I have generally run bias ply wide white wall tires on anything I own that had them when new. I tend to be a purist and want my cars to look correct. I have always dealt with Coker and have never had a problem with them. I have always found them to be very helpful and they have all info on what tires are correct for each car. I've heard all the stories about how poorly bias ply tires perform and am not totally convinced that radials are so much better. Granted radials do perform better, but I do not believe it is as significant as long as the bias ply tires are new. Quite often, when hearing bias ply horror stories, it turns out that the tires were put on the car when it was restored 10 years ago and have hardly been used so they are very hard and nearly square from setting up so long.

From Dick:

Good radials will be a big improvement in high speed ride, safety and handling. By good, I mean Michelins -accept no substitute! Unfortunately, there ARE NO really "good" wide white tires, including the new radial wide whites sold by Coker and others. All the wide white tires I am aware of are basically very cheaply built tires that are made for show only.

Of the wide whites I have bought, the only satisfactory service I have gotten are Firestones, which I bought through Stan Lucas Tire, in Long Beach California. Most likely Coker handles these too.

But they are not radials, and they are not "good" tires, just barely acceptable for a show car.

The old wives tale that older cars do not handle properly with radial tires was never true, it was based on the prohibition about mixing radial with bias ply on the same car (which IS important). I have used radials exclusively on my daily drivers since the early 70's, on cars as old as my 48 Land Cruiser (Studebaker, not TOYOTA!). They handle and ride just fine at normal road speed, with a tad more roughness coming through from rough pavement at speeds below about 40 MPH, when compared to Bias ply tires.

I would guess the original white wall width for a 61 would have been around 2 inches, but others will be sharper on this subject than I. I'd say anything 2" or wider would look right on your car.

From Jeff:

If you'd like to be 100% correct and original, you'll want to buy 8.20 x 15 tires with a 2 1/2 wide whitewall. It's a high-bias tire, which means it has tall sidewalls and a rather narrow tread. The whitewall comes to about the center of the sidewall, and the outer sidewall is ribbed. They're available from Coker as BF Goodrich or Firestone.

I put the BF Goodrich tires on my 1959 Crown Southampton and was delighted with the 100% correct appearance, as well as the ride.

Remember that the wide whitewall was becoming less fashionable in this time period, and therefore narrower. 1962 would see the 1" on Imperials. A 4" would be totally inappropriate, and even the 3" will look very wide because of the different bias of the L78-15 tire.

If you choose to put the L78-15 on your car, it will be more of the square-bias tires of the mid sixties (actually pioneered on the 1964 Lincoln). The sidewall will be shorter and the tread wider than the original. This may reduce the ride height by 1" or more compared to original, so it may not be a good idea if your car is already low.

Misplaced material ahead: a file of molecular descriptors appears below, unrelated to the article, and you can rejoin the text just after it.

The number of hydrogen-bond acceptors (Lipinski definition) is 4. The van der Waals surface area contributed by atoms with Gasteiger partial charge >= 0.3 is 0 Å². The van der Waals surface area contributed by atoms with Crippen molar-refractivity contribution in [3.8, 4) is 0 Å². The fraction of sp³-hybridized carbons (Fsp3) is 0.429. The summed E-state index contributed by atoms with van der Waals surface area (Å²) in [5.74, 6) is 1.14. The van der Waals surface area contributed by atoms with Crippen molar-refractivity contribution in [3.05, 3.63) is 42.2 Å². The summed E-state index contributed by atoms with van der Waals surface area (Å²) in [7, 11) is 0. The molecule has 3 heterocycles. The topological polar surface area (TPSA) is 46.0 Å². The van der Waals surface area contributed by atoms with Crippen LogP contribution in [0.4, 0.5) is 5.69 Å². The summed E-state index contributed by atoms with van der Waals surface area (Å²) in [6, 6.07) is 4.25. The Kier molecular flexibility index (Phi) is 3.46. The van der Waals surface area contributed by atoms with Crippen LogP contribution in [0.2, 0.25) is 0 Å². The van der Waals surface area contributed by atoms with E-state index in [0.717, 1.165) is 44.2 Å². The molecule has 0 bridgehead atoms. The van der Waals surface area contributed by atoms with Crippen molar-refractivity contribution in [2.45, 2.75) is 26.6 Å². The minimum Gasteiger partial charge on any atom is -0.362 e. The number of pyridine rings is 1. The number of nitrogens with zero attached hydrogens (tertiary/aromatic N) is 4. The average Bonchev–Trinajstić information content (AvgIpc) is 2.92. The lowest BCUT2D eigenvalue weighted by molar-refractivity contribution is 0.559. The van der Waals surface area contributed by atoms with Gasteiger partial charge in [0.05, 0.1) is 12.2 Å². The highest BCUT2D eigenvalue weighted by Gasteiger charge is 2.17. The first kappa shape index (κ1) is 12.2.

From Henry:

Get the 4" go ahead--the car will look fabulous--I have 4" wide white walls on my 61 in progress car and they look terrific.

From JP:

My opinion is the 4".  I have them on my '65 Coupe and they look great.

From Brad:

I would buy the wide whitewall but (personally) not the 4 inch. This vintage is elegant with the wide whites but the tire sidewall was never all white. I will send you a picture of mine.

Question from Richard (1961):

Joe Machado mentioned that his '61 came with incorrect width whitewalls and that he wants to put on a set of 2 3/4" whitewall radials to get the correct look combined with great handling. Joe, please let the list know how you make out on your quest, 'cause I want some too!

My quibble, though, is with the comment that GM went to narrow whitewalls in 1961. I am burdened four 61 Cadillacs and my research on them makes me pretty sure that Cadillac offered Firestone, BF Goodrich and Uniroyal tires during the 61 model year and that the whitewall widths varied, according to brand, from 2 1/4" to 2 3/4". The only source I've checked, Coker Tires, does not offer radials with a whitewall width in that range, in a 235 or larger size. And since the overall sidewall height of a radial is less than the original equipment 8.20-15 bias tires, the percentage of the sidewall that should be white is probably even less than the 2 1/4" to 2 3/4" absolute measurement. But Coker only offers 3 3/4" radials, which look completely wrong, IMHO. My correspondence with Coker elicited a polite confirmation that they do not make the width I want and have no plans to, unless there is a demand. So, Joe, let's see how much demand we can drum up, so our 1961s don't have to cruise around in goofy looking exaggerated "wide whites" or "Mr. Modern Cheap-Skate" narrow whitewalls.

Cadillac, for one, did shift to the narrow whitewalls for 1962 and, in 1965, at least, used those tiny triple striped whitewalls. For purists, those triple-striped tires are the only way to distinguish a 65 Cadillac limo from a 64. For obligatory Imperial content, what whitewall variations were enjoyed by the Ghia limos?

Reply from Matt: